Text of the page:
text here. Few sentances.PROS
List, of, prosCONS
List, of cons
The Pitch: "Fix, fill, seal and repair fast and make it last"
March 2009. Mighty Putty claims to be the ultimate solution for a number of household problems. According to the infomercial, it can be used like an epoxy to fill holes, seal leaks, mount objects on the wall, bond like glue and support up to 350 pounds. Those who have put Mighty Putty to the test, however, say that although it works for some minor household repairs, the as-seen-on-TV Mighty Putty fails to perform in other circumstances.
Many users find that Mighty Putty cannot support a lot of weight, certainly nowhere near 350 pounds as advertised. Others complain that the putty dries and crumbles as it ages, only holds temporarily and doesn't work on certain metals. A handful of users are happy with Mighty Putty and say they have used it to attach wall hangings, seal small leaks, repair figurines and fix bathroom tiles. But even the positive comments come with caveats. They say that the putty has to be kneaded for a lot longer than the two minutes the directions say in order to work, and most users suggest letting it cure for longer than the directions instruct, too.ProsVariety of applications, Works on some household repairsConsNot reliable, Has to be kneaded frequently to work, Needs a lot of time to cure
PopularMechanics.com puts Mighty Putty to the test by mimicking some of the claims made in the commercial. Most of their tests are successful, with the exception of sealing a leaky copper pipe and supporting a concrete block. A reporter at WBRE in Wilkes-Barre, Pa., has a completely different experience, however, with Mighty Putty failing nearly every test. Customer reviews on InfomercialRatings.com and Amazon.com are mixed, with some having great success with their Mighty Putty uses, and others claiming total failure.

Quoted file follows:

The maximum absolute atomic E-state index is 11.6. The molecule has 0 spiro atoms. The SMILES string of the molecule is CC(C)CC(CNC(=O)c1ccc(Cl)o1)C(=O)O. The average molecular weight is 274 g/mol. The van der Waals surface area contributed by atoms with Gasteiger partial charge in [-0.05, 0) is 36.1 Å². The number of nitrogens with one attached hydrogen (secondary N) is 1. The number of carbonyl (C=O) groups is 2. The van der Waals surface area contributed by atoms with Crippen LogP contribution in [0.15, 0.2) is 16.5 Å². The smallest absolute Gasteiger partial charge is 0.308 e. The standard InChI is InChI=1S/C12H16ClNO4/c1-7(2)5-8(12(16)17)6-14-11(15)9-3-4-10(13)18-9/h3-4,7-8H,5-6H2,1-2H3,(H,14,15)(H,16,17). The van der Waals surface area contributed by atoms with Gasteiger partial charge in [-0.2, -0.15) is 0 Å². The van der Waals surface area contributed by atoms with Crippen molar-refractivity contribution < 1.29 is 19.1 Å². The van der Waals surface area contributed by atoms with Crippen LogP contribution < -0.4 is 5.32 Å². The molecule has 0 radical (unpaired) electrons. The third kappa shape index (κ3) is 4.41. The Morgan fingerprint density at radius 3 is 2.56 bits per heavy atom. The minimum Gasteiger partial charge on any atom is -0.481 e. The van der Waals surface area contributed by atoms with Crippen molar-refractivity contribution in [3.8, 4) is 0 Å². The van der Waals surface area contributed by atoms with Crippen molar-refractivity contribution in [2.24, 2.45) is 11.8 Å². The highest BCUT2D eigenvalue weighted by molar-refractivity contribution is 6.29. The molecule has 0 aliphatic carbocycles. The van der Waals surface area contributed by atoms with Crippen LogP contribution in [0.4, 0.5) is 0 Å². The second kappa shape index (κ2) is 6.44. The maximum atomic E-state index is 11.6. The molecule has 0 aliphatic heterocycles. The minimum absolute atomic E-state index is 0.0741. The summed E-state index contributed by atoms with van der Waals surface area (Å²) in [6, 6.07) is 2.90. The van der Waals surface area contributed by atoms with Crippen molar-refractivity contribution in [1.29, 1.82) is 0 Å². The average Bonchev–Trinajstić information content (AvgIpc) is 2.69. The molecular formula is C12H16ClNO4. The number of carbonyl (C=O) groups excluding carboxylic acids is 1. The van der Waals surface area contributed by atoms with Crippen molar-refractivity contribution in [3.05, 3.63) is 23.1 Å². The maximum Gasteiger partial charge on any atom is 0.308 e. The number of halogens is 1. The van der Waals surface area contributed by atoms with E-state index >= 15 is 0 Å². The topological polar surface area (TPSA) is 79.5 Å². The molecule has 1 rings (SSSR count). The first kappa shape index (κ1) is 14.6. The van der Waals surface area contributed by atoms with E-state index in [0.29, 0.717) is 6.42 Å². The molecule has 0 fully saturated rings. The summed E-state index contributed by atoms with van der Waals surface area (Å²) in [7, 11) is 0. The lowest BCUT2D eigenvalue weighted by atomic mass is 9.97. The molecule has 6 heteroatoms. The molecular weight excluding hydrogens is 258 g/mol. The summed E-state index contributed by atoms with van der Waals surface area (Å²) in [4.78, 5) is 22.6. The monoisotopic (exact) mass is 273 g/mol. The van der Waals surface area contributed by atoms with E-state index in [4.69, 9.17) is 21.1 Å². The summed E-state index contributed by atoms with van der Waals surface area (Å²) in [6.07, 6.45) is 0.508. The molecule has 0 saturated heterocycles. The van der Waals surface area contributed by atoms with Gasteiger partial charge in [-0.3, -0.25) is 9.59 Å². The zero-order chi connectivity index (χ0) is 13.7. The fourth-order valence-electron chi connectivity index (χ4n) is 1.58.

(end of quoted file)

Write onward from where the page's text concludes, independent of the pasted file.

Mighty Putty Lab Test: Do As-Seen-on-TV Products Work?, Editors of PopularMechanics.com, Feb. 5, 2009
Editors at PopularMechanics.com put Mighty Putty through a variety of tests, including sealing a leaking pipe, mounting a hook on a door and creating a handle on a glass bottle. The Mighty Putty passes most of the tests, though it takes a lot longer to knead than the directions imply; the directions say to knead for two minutes, but they have to work the putty for 20 minutes before it is ready to use. Mighty Putty doesn't work on a leaking copper pipe and it isn't a complete success at filling a hole in a wooden door. The one major failure is when Mighty Putty is used as a link in a chain used to lift a concrete block (as is done in the commercial).
Tuesday Tryout: Mighty Putty, Jeff Chirico, Jan. 15, 2008
Jeff Chirico tries Mighty Putty out on several broken items at a viewer's home and is disappointed with the results. The putty doesn't hold when applied to a broken tea cup handle; every time they try to wipe away the excess putty, the handle moves. After letting Mighty Putty set according to the directions, it does successfully reattach the head on a figurine. However, Mighty Putty can't reattach a pedal on a stainless-steel trash can. It holds the corners of a plastic picture frame together, but putty residue on their fingers ruins the finish on the frame. Chirico is completely dissatisfied with Mighty Putty, and says that it isn't any different than any other epoxy you can get at a hardware store.
Mighty Putty Reviews and Ratings, Contributors to InformercialRatings.com
More than 90 customers review Mighty Putty on InfomercialRatings.com, and while their reactions are mixed, most are dissatisfied with the product. Customers use the putty for a variety of applications, including fixing leaking pipes, mounting objects on the wall, repairing broken figurines and fixing loose wooden banisters, all with mixed results.
Mighty Putty MP-1001 Fix, Fill & Seal Epoxy Bond, Contributors to Amazon.com
About 20 customers review Mighty Putty on Amazon.com, and their opinions are split into the "love it" or "hate it" camp. Half of the users are happy with their Mighty Putty purchase and have had success using it on such repairs as attaching shelves to the wall, repairing bathroom tiles, and sealing water leaks. Other users complain that the putty does not support significant weight, becomes brittle once dry and doesn't hold under heat or moisture. Even those who are happy with Mighty Putty warn that it needs to be kneaded longer than the directions say in order to work, and it doesn't always bond to metal.